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J Hepatol. 2006 Mar;44(3):576-85. Epub 2005 Nov 28.

Immunostimulatory CpG-oligodeoxynucleotides (CpG-ODN) induce early hepatic injury, but provide a late window for protection against endotoxin-mediated liver damage.

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1
Institute for Clinical and Experimental Surgery, University of Saarland, 66421 Homburg/Saar, Germany.

Abstract

BACKGROUND/AIMS:

An impaired immunologic response to infection has been recognized as a major defect in the pathogenesis of sepsis and multi-organ failure. Sepsis-associated liver dysfunction and damage are main determinants for the course of the disease. CpG-motif-containing DNA-sequences (CpG-ODN) were previously shown to confer protection in models of infection by stimulating both innate and specific immune responses. Herein, we studied the effect of CpG-ODN in lipopolysaccharide (LPS)-associated hepatotoxicity.

METHODS:

Sprague Dawley rats pre-treated at day 6 with either CpG-ODN or inert DNA were challenged with E. coli LPS and subsequently studied for liver injury at 6 and 16 h using in vivo fluorescence microscopy and immunohistochemistry. Western blot protein analysis served for assessment of expression of TLR4, TNF receptor-associated factor 6 (TRAF6), NFkappaB and caspase-3. To evaluate CpG-ODN effects during non-septic conditions, additional animals were solely exposed to CpG-ODN and studied after 1 and 6 days.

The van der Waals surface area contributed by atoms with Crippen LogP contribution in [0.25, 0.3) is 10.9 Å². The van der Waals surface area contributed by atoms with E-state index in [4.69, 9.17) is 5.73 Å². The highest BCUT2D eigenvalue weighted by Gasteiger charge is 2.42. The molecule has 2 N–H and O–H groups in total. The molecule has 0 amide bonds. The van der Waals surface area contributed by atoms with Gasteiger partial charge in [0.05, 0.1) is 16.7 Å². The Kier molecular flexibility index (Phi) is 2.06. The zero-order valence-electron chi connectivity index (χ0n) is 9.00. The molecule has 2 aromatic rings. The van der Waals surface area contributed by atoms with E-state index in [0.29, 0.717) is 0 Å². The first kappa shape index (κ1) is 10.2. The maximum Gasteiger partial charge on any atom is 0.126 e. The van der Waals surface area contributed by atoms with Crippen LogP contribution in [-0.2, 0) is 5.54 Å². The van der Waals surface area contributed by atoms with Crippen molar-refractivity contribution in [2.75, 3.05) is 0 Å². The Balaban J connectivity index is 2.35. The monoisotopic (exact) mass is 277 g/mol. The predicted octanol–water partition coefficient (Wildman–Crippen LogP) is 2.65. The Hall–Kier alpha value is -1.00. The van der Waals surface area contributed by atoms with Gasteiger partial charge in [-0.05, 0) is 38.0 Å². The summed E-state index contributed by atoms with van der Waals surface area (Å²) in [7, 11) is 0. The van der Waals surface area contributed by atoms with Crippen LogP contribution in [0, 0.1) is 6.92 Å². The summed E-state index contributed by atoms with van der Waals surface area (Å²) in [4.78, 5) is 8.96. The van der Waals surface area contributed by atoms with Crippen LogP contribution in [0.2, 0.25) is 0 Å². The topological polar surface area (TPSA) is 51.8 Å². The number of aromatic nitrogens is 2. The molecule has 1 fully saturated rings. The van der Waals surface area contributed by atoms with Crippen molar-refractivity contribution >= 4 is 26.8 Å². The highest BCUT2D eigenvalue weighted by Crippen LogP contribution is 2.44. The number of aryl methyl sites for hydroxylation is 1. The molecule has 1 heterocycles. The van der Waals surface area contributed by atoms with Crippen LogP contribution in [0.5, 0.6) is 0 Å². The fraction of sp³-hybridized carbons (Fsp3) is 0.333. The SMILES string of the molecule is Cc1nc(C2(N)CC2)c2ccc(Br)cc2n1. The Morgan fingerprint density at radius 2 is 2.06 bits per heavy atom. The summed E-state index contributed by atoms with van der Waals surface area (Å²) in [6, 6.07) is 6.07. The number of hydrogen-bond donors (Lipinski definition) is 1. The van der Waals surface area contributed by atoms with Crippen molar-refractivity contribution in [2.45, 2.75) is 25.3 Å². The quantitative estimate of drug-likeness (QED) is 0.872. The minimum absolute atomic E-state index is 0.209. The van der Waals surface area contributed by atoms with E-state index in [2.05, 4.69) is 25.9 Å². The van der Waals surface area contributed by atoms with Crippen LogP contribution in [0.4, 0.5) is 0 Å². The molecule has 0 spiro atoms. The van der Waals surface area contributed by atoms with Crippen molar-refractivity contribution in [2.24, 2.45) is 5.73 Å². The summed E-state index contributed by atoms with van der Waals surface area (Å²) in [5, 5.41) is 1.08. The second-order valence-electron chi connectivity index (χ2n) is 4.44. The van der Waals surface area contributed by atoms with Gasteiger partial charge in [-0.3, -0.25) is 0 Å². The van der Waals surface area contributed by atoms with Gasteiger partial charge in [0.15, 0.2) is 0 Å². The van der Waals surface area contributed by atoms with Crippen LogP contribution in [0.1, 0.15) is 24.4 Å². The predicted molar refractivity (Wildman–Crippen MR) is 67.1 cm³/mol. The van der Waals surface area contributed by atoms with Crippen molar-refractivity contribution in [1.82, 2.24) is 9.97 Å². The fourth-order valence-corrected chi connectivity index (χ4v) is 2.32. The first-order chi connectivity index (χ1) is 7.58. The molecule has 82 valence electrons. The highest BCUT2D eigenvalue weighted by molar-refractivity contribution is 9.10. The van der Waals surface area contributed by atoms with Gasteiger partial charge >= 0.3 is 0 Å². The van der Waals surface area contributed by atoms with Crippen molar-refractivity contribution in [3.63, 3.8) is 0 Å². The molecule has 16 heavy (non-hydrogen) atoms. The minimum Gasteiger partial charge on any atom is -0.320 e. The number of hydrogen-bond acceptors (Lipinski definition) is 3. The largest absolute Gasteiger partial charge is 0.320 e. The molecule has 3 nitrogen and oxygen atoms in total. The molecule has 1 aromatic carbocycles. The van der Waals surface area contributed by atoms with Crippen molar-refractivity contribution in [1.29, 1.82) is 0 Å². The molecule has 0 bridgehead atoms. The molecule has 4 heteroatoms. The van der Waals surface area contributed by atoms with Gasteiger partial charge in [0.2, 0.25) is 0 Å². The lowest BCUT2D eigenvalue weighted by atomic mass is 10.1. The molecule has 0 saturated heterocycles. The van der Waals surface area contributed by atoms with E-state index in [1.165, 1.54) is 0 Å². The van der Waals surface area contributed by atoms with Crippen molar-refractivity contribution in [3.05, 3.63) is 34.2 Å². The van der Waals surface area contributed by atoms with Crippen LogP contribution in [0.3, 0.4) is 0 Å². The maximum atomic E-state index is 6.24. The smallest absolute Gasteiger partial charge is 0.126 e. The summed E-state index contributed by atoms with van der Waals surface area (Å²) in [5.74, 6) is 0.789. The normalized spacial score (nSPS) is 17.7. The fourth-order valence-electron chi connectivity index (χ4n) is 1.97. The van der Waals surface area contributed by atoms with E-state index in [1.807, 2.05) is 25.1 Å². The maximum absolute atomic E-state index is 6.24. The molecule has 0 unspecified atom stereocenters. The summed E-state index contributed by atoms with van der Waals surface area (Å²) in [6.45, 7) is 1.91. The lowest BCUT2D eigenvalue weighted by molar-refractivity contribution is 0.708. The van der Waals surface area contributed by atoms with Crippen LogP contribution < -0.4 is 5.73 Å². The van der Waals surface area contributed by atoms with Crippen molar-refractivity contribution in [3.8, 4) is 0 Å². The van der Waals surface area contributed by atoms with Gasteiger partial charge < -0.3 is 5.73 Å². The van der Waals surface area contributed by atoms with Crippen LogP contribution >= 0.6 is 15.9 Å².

RESULTS:

CpG-ODN application induced marked hepatic microcirculatory deterioration and liver dysfunction at day 1, however, with almost complete recovery to normal at day 6. Interestingly, CpG-ODN pre-treatment decreased LPS-induced leukocyte-endothelial cell interaction, sinusoidal perfusion failure and caspase-3-dependent apoptotic cell death. Although Kupffer cell phagocytic activity was not affected, CpG-ODN pre-treatment in LPS-challenged animals attenuated hepatic protein expression of TRAF6 and NFkappaB and increased TLR4 by almost 100%.

CONCLUSIONS:

CpG-containing DNA-sequences induce early hepatic injury, but mediate long-term protection against LPS hepatotoxicity. The mechanism of protection is based on the induction of cross-tolerance, probably via inhibition of the downstream TRAF6-NFkappaB signaling pathway and upregulation of the TLR4 surface receptor.

PMID:
16310279
DOI:
10.1016/j.jhep.2005.08.014
[Indexed for MEDLINE]
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